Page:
Fontdue is a simple,
no_std, pure Rust, truetype font parser and rasterizer. It aims to support all valid (unicode encoded) TrueType fonts correctly, and strives to make interacting with fonts as fast as possible. This includes: layout and rasterization.
A non-goal of this library is to be allocation free and have a fast, "zero cost" initial load. This library does make allocations and depends on the
alloc crate. Fonts are fully parsed on creation and relevant information is stored in a more convenient to access format. Unlike other font libraries, the font structures have no lifetime dependencies since it allocates its own space.
Ideally, font loading should be faster in the future, but making the loading process correct and readable was the initial priority.
Please bear with me on new features or quirks that you find. I will definitely get to issues you open (also thank you for opening them), but I don't have as much time as I would like to work on fontdue so please be paitent, this is a mostly solo project <3.
Reusing Fontdue code
Please don't reuse
Fontdue's raster code directly in your project.
Fontdue uses unsafe code in the rasterizer, and the rasterizer itself is very not safe to use on its own with un-sanitized input.
If you're looking to reuse that code in your project (with the appropriate licensing and attribution), please be aware of the effort that went into making it safe.
Fontdue itself does not expose the raw raster in its API because it performs the necessary sanitization to use it safely for you, and has been fuzzed for bugs in the process.
TrueType Table Support
cmapCharacter to glyph mapping (Unicode only)
- Supported formats: 0, 4, 6, 10, 12, 13
- Unsupported formats: 2, 8, 14
- Unsupported features: Compound glyph matched points, compound glyph scaled offset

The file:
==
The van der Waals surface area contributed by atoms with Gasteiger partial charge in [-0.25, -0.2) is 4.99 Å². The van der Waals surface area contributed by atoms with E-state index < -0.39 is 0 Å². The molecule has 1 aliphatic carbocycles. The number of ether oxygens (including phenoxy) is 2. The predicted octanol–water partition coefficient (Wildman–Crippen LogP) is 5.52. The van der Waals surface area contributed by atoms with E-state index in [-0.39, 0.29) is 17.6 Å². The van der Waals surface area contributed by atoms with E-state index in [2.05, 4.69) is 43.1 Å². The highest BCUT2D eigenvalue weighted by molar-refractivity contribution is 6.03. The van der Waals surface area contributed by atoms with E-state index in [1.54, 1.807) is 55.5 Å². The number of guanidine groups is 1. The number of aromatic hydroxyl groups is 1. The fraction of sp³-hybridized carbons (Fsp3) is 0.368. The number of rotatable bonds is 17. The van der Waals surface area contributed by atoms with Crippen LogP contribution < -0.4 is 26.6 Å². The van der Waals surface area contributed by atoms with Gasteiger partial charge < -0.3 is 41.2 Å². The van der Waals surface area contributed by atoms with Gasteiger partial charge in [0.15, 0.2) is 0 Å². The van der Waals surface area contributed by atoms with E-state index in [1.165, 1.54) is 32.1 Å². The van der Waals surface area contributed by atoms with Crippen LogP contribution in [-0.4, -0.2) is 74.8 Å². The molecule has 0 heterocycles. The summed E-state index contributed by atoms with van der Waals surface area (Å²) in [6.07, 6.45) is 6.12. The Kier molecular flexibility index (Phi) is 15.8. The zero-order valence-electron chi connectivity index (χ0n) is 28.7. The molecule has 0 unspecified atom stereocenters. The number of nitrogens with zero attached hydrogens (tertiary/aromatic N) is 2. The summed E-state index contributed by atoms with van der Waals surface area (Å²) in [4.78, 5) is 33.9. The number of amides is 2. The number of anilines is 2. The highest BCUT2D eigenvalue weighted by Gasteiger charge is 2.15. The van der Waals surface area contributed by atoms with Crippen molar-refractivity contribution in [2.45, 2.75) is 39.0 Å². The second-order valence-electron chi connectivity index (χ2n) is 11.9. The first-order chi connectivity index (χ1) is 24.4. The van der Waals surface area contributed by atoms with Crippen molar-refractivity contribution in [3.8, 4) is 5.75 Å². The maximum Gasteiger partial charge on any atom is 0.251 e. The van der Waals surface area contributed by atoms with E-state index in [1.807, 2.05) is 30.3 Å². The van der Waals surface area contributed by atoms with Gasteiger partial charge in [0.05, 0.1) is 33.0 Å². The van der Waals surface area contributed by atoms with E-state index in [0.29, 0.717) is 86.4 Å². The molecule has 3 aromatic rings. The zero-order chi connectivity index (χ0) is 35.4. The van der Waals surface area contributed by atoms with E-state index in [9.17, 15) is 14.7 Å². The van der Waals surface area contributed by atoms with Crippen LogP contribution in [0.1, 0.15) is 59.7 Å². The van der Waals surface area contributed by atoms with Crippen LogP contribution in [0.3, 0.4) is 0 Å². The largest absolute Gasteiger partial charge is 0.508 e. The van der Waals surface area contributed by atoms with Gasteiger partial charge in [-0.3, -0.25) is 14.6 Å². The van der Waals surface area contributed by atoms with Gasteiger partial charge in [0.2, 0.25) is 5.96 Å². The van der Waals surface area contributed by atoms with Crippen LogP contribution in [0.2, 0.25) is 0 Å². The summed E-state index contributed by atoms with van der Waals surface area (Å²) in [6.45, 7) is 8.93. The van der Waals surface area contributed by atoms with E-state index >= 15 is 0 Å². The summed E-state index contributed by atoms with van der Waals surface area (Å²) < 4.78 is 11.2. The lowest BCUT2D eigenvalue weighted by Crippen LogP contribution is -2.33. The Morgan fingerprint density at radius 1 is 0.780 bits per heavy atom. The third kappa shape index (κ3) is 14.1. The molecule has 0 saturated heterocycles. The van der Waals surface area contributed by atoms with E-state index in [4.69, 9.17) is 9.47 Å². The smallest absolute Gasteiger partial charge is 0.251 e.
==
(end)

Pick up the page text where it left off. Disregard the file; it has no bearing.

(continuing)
headGeneral font information
hheaGeneral horizontal layout (Optional)
hmtxGlyph horizontal layout (Optional)
vheaGeneral vertical layout (Optional)
vmtxGlyph vertical layout (Optional)
locaGlyph outline offsets and lengths
maxpMaximum values used for the font
kernKerning pair layout (Optional)
- Supported formats: 0
- Unsupported formats: 1, 2, 3
// Read the font data. let font = include_bytes!("../resources/Roboto-Regular.ttf") as &[u8]; // Parse it into the font type. let mut font = fontdue::Font::from_bytes(font).unwrap(); // Rasterize and get the layout metrics for the letter 'g' at 17px. let (metrics, bitmap) = font.rasterize('g', 17.0);
Strives to be the fastest.
Here are some benchmarks. They generate the layout metrics and bitmap for the letter 'g' are different sizes. This is going straight from the character 'g' to the metrics and bitmap, which is how the majority of people will interact with a font library and is the expected real world performance.
Fontdue: Metrics + Rasterize 'g'/20 time: [993.07 ns 995.05 ns 997.21 ns] Fontdue: Metrics + Rasterize 'g'/40 time: [1.4955 us 1.4969 us 1.4987 us] Fontdue: Metrics + Rasterize 'g'/60 time: [2.1639 us 2.1653 us 2.1672 us] Fontdue: Metrics + Rasterize 'g'/80 time: [3.0232 us 3.0256 us 3.0284 us]
Other popular font library.
RustType: Metrics + Rasterize 'g'/20 time: [11.701 us 11.719 us 11.738 us] RustType: Metrics + Rasterize 'g'/40 time: [18.993 us 19.036 us 19.081 us] RustType: Metrics + Rasterize 'g'/60 time: [27.106 us 27.188 us 27.276 us] RustType: Metrics + Rasterize 'g'/80 time: [37.033 us 37.177 us 37.335 us]
Fontdue started as a slightly more production ready wrapper around
font-rs because of how fast it made rasterization look (link), and how simple the wonderful
rusttype crate made font parsing look (link). Since then, I've done a few rewrites on the raster and it no longer shares any code or methodology to
font-rs, but I feel like it still deservers some attribution. Instead of attempting to find the converage of a pixel,
fontdue performs pseudo ray tracing collision detection on the geometry of the glyph with the pixel grid and estimates the shading.